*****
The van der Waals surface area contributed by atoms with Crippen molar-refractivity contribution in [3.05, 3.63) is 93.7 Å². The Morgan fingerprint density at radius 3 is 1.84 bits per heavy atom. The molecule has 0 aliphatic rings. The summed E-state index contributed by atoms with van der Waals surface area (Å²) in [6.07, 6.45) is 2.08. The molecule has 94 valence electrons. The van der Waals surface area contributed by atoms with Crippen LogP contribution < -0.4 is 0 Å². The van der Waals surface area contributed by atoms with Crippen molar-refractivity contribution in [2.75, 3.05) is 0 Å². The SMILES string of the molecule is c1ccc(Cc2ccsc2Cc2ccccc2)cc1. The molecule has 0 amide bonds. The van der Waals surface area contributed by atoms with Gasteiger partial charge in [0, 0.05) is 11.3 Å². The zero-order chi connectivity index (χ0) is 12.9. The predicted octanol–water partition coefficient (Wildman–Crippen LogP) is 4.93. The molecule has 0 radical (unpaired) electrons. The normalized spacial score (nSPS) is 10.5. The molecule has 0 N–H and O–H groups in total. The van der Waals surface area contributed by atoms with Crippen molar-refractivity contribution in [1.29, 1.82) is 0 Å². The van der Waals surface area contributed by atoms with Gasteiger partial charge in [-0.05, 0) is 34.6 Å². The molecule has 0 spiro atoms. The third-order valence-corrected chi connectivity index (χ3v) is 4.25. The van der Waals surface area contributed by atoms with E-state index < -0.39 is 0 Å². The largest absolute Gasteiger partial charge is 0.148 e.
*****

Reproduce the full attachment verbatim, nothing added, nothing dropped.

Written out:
The van der Waals surface area contributed by atoms with Crippen molar-refractivity contribution in [3.05, 3.63) is 93.7 Å². The Morgan fingerprint density at radius 3 is 1.84 bits per heavy atom. The molecule has 0 aliphatic rings. The summed E-state index contributed by atoms with van der Waals surface area (Å²) in [6.07, 6.45) is 2.08. The molecule has 94 valence electrons. The van der Waals surface area contributed by atoms with Crippen LogP contribution < -0.4 is 0 Å². The van der Waals surface area contributed by atoms with Crippen molar-refractivity contribution in [2.75, 3.05) is 0 Å². The SMILES string of the molecule is c1ccc(Cc2ccsc2Cc2ccccc2)cc1. The molecule has 0 amide bonds. The van der Waals surface area contributed by atoms with Gasteiger partial charge in [0, 0.05) is 11.3 Å². The zero-order chi connectivity index (χ0) is 12.9. The predicted octanol–water partition coefficient (Wildman–Crippen LogP) is 4.93. The molecule has 0 radical (unpaired) electrons. The normalized spacial score (nSPS) is 10.5. The molecule has 0 N–H and O–H groups in total. The van der Waals surface area contributed by atoms with Crippen molar-refractivity contribution in [1.29, 1.82) is 0 Å². The van der Waals surface area contributed by atoms with Gasteiger partial charge in [-0.05, 0) is 34.6 Å². The molecule has 0 spiro atoms. The third-order valence-corrected chi connectivity index (χ3v) is 4.25. The van der Waals surface area contributed by atoms with E-state index < -0.39 is 0 Å². The largest absolute Gasteiger partial charge is 0.148 e.